The recent WW1 centenary has renewed interest for many people in visiting the WW1 battlefields to learn more about the war, to pay their respects or even visit the place where their ancestors may have fought for their country. These are some of the key sites you might like to visit on the Remembrance Trail on a self-drive WW1 tour.
The Thiepval Memorial to the Missing of the Somme pays tribute to the 72,195 missing British and South African men who died in the Battles of the Somme and have no known grave. The memorial was built between 1928 and 1932 by the British Government and unveiled by the Prince of Wales with the President of France in 1931. A visitors’ centre was opened in 2004. The memorial is on the D73 next to the village of Thiepval. Entrance is free. Tel: +33 3 33 74 60 47.
The fortress village of Beaumont Hamel was close to enemy lines during the war. It was the site of many battles including the unsuccessful attack on July 1 1916 which wiped out almost an entire regiment in half an hour. Today the 74-acre battle site is preserved as a memorial to those who died. The British Cemetery here has 97 identified and 82 unidentified burials, many of which were July 1st casualties. The headstones are all the same – no distinction is made for those of higher rank. In total, nearly 500 war casualties are commemorated on this site. Entrance is free.
Australian soldiers recaptured Villers-Bretonneux from the Germans on the night of April 24/25 1918. The Australian War Memorial at Villers-Bretonneux commemorates 10,774 Australian soldiers lost in France during the war, with their names engraved around the walls. Anzac Day is celebrated here every year on April 25. Entrance is free.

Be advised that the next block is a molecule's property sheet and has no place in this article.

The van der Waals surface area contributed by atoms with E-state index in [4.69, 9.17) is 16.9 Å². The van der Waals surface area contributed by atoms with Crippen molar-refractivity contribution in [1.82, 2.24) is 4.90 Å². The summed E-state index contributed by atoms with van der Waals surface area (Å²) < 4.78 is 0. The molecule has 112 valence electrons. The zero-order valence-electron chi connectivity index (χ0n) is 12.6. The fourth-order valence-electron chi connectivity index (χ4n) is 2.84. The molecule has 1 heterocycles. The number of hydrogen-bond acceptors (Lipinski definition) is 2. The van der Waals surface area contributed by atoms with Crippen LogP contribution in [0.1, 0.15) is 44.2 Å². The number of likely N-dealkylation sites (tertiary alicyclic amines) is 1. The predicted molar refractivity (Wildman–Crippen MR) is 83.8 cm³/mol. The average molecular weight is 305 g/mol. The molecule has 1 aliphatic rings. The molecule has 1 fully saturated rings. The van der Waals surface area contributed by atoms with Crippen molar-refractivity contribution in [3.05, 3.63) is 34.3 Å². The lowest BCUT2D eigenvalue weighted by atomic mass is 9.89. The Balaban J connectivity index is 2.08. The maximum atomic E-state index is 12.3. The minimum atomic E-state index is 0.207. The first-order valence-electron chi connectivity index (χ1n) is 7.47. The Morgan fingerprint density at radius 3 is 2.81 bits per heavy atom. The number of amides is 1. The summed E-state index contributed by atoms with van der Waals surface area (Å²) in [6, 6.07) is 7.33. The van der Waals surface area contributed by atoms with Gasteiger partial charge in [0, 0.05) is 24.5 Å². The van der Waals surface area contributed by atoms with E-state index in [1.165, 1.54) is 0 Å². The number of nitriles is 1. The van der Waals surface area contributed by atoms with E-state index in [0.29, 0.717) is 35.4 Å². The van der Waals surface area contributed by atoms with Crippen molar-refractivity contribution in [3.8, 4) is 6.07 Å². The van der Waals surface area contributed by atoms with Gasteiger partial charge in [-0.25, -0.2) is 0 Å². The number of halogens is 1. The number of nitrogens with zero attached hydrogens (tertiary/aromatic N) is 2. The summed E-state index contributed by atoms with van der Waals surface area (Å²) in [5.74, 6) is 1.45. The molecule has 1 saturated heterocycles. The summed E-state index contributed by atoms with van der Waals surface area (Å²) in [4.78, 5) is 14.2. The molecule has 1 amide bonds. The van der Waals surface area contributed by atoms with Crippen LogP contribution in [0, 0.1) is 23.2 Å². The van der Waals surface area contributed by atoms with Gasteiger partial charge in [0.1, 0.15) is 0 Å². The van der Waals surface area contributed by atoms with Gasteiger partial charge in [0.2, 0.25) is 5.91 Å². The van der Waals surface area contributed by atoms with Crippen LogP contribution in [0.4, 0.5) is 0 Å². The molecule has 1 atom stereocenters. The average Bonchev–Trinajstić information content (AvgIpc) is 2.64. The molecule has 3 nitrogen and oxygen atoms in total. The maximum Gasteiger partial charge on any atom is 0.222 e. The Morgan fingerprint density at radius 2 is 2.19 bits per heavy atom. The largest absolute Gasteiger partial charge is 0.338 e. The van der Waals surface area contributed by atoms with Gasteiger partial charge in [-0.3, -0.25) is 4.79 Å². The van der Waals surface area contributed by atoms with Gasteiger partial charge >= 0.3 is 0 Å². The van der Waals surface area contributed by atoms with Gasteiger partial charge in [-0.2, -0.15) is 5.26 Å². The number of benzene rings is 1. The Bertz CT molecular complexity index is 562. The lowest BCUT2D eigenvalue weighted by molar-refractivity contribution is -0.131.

La Caverne du Dragon (The Dragon’s Lair) was a 16th-century stone quarry which became an underground shelter and strategic military location from early 1915 onwards. Today its underground galleries, archived sound and image material and modern animation techniques allow visitors to understand more about the underground life of the soldiers based here. It is the most visited museum in the Aisne Department. Tel: +33 3 23 25 14 18.
The Historial de la Grande Guerre (Museum of the Great War) was opened in 1992 and is a museum housing more than 70,000 everyday civil and military objects from the WW1 period. It is not a military museum but aims to show how the lives of everyone who lived through the war were changed. The modern Corbusier-style white concrete section is attached to the historic brick entrance through which visitors enter. It is set on the site of the Battle of the Somme in 1916 and the Battle of Picardy in 1918. Tel: +33 3 22 83 14 18.
The Musée Somme 1916, also opened in 1992, is in a tunnel dating back to the 13th century in Albert, a British Garrison town during WW1. Exhibits include recreated scenes in the trenches which aim to help guests understand the conditions the WW1 soldiers lived and worked in. There’s also a light and sound display which recreates a bombing.